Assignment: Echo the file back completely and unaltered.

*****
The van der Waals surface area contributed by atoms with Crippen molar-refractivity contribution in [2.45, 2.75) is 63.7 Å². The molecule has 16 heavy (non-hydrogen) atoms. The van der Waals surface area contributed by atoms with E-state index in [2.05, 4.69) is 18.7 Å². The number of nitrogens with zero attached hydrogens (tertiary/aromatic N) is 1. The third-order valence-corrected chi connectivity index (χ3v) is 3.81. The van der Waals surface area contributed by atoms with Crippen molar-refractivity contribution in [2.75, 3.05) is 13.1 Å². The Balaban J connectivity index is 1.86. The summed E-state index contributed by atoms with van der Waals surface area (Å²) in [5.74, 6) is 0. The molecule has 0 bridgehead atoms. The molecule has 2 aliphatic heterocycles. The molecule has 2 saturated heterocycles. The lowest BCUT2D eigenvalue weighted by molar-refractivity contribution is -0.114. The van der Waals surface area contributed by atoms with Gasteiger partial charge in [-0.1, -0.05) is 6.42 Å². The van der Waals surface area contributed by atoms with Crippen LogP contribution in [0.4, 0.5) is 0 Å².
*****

The van der Waals surface area contributed by atoms with Crippen molar-refractivity contribution in [2.45, 2.75) is 63.7 Å². The molecule has 16 heavy (non-hydrogen) atoms. The van der Waals surface area contributed by atoms with E-state index in [2.05, 4.69) is 18.7 Å². The number of nitrogens with zero attached hydrogens (tertiary/aromatic N) is 1. The third-order valence-corrected chi connectivity index (χ3v) is 3.81. The van der Waals surface area contributed by atoms with Crippen molar-refractivity contribution in [2.75, 3.05) is 13.1 Å². The Balaban J connectivity index is 1.86. The summed E-state index contributed by atoms with van der Waals surface area (Å²) in [5.74, 6) is 0. The molecule has 0 bridgehead atoms. The molecule has 2 aliphatic heterocycles. The molecule has 2 saturated heterocycles. The lowest BCUT2D eigenvalue weighted by molar-refractivity contribution is -0.114. The van der Waals surface area contributed by atoms with Gasteiger partial charge in [-0.1, -0.05) is 6.42 Å². The van der Waals surface area contributed by atoms with Crippen LogP contribution in [0.4, 0.5) is 0 Å².